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Achill hotelier being paid despite ongoing protest

News

PASSING TIME  Protestors sitting in a container outside the Achill Head Hotel last Wednesday.  Pic: Conor McKeown

Edwin McGreal

The owner of the Achill Head Hotel is being paid by the State for use of the property as an emergency Direct Provision centre despite the fact that no asylum seekers have been housed there.
A total of 38 asylum seekers were due to arrive at the hotel at the beginning of last month for a three month contract. However, the night before the planned arrival, the Department of Justice issued a statement saying they would not go ahead with bringing asylum seekers to the hotel due to an ‘ongoing protest’.
Today (Tuesday) marks the start of the seventh week of continuous, round the clock protests by locals at the Achill Head Hotel.
As of yet, no asylum seekers have arrived. Thirteen women were due to arrive on Friday, November 1, followed by 25 people, consisting of family groups, the following week.
It has since emerged that the owner of the hotel is still being paid, even though the hotel is not being used as an emergency centre.
Speaking at the Joint Oireachtas Committee on Justice, Defence and Equality last month, Secretary General of the Department of Justice, Aidan O’Driscoll confirmed the Department are paying for services in Achill that are not currently being used. The news emerged in The Irish Times on Saturday.
“We have to pay as we have a signed contract,” he said.
The Department of Justice would not reveal to The Mayo News how much was being paid per head per night at the Achill Head Hotel. However, a Department spending review of Direct Provision revealed that ‘in the context of a housing crisis and a healthy tourism sector, the prices of obtaining such [emergency] accommodation has proved very costly, averaging approximately €100 per person per night.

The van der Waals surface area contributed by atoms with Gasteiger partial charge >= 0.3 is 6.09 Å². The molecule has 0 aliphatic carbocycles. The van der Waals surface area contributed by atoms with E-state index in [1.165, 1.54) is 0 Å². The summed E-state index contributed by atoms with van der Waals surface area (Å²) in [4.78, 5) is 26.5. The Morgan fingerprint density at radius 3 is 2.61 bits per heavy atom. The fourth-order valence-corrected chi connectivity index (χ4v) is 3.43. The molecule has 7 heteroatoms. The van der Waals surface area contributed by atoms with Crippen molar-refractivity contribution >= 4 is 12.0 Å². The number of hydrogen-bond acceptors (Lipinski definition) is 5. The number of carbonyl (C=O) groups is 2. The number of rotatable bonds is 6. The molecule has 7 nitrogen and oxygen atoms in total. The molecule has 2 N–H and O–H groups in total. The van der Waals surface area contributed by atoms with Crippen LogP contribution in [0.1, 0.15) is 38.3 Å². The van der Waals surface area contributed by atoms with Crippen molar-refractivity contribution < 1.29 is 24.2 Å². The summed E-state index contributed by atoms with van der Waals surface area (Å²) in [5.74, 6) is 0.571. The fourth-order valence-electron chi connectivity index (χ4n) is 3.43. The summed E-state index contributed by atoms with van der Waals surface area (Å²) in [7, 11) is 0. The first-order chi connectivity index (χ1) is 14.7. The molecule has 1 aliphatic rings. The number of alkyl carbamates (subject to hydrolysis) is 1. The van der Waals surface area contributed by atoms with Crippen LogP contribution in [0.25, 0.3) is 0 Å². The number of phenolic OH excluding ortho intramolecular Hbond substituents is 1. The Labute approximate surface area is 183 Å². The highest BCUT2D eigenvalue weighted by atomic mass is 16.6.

Were the average nightly cost be paid for the Achill Head Hotel, the three month total cost based on 38 people per night would be €349,600.
In the same exchange before the Joint Oireachtas Committee, Mr O’Driscoll said he regretted some of the terminology used by the Department and also said the Department hoped they would be ‘able to deal with the fears people have’.
“I regret we ever used the term ‘emergency accommodation’. What the Department has done on Achill Island is book hotel rooms for people to stay in. While we do not want people to stay in hotel rooms and we want to move away from that, in the short term we needed to book hotel rooms. It is a hotel that is normally occupied by people and we want to put people in the rooms,” he said
“I hope we will be able to deal with the fears people have. Even if they do not have substantive foundation, I hope we can nonetheless deal with them and move on, getting people into the hotel without them feeling any sense of fear because of what is happening,” he said.
Locals in the Pollagh Community Group have criticised the Department for not engaging directly with them since they met with them in Achill on Wednesday, October 30.
The group have criticised the lack of consultation and also argue the hotel and the area is not a suitable location.